As I sit here, with a bleak post-Heartstoppers hole in my TV viewing life, the UK’s brilliant (and currently embattled) Channel 4 comes to the rescue with a very different queer love story, Big Boys. It also conveniently fills that gaping space left by Sex Education and Derry Girls.
Adapted from writer, narrator, and executive producer Jack Rooke’s autobiographical stage show, Big Boys introduces us to Jack (Derry Girls’ Dylan Llewellyn) as he starts Brent University two years after his father passed away. Instead of living in uni halls as planned, he and another freshman, Danny (Plebs’ Jon Pointing), are moved into abandoned classrooms while a gas leak is fixed. It’s the start of a platonic, coming-of-age love story celebrating allies and those tentative first steps into the big gay world.
Socially awkward gay Jack and the laddish straight Danny don’t seem like obvious friends, but through the travails of their first year at uni, Danny turns into an unexpectedly positive ally doing things like buying Jack lube and walking him to his first Grindr hookup. Jack slowly builds his new life with help from the studious Corinne (Izuka Hoyle) and more experienced fellow queer student Yemi (Olisa Odele), teaching him that essential and tricky skill of how to take a dick pic, what a dark room is, and what tribe he belongs to. All the while he’s supported by and supporting his straight best friend in a reverse of the usual sitcom narrative.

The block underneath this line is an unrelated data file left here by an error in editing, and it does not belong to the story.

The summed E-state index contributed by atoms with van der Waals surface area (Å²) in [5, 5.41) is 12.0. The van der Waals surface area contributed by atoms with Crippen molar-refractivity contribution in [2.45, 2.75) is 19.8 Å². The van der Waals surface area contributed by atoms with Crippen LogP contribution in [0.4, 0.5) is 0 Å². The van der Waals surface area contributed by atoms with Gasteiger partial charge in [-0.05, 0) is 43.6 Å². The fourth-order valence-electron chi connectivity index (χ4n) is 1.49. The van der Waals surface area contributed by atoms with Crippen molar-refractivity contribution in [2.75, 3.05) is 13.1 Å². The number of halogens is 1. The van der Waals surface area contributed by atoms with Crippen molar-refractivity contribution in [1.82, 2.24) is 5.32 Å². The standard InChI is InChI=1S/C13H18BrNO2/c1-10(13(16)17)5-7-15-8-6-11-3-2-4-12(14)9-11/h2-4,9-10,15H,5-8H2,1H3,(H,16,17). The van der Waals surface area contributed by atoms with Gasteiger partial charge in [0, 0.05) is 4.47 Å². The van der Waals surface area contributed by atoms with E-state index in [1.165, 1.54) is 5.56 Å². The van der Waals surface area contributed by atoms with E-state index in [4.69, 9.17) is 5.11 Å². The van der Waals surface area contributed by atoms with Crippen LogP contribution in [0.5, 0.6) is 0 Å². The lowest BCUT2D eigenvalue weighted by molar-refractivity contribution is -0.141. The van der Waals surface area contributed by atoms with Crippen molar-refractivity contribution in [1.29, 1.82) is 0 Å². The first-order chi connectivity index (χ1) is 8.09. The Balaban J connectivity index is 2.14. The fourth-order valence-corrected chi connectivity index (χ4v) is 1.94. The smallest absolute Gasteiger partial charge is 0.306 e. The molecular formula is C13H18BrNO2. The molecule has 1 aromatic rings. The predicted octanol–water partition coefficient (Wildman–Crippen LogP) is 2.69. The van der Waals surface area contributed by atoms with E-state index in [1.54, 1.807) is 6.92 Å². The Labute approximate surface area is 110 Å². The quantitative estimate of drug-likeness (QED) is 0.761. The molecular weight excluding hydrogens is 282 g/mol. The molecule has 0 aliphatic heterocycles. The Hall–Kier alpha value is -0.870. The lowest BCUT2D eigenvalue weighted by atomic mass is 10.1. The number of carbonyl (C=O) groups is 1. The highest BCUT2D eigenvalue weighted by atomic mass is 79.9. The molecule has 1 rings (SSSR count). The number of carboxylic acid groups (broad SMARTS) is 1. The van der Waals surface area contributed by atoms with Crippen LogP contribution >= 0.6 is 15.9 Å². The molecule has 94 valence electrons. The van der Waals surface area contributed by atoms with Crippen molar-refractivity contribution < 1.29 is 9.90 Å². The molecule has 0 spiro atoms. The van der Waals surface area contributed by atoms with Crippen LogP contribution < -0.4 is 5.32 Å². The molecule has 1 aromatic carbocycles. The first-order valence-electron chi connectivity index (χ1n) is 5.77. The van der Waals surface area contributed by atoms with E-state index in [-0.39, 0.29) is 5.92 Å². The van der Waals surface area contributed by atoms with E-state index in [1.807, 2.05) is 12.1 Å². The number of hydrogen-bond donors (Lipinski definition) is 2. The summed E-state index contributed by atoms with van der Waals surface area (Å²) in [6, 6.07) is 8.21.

It’s great to see both Llewellyn and Pointing step out of their previous comedy side roles and tackling some serious drama, between the funny bits. Jack is still dealing with his father’s death, while Danny is on meds for depression. Their lows are dealt with as honestly as their highs in a show that takes you from silly misadventures in a London dark room to the pressures of caring for elderly relatives.
Big Boys is very British. If lines like: “We’d stuck together during dad’s illness like Phillip Schofield and Holly Willoughby. But, really, we were sad like Eamonn and Ruth,” makes sense to you, then you’re in good stead. As in almost all good gay dramas, the really heartfelt moments are reserved for the boys and the older women in their lives. The mothers and grandmothers and aunties who keep boys, both straight and gay, together. Jack’s potty-mouthed mother Peggy, played to perfection by Camille Coduri, nails the caring mum role usually reserved for Olivia Coleman.
The specificity of Rooke’s misadventures, mixed with the familiar feels of life’s “firsts”, gives Big Boys a real emotional kick. It’s both hilariously funny and incredibly moving. It’ll make you cry, then cry laughing. Six episodes of pure joy. More please!
By Chad Armstrong
All six episodes of Big Boys are currently streaming on All4 in the UK.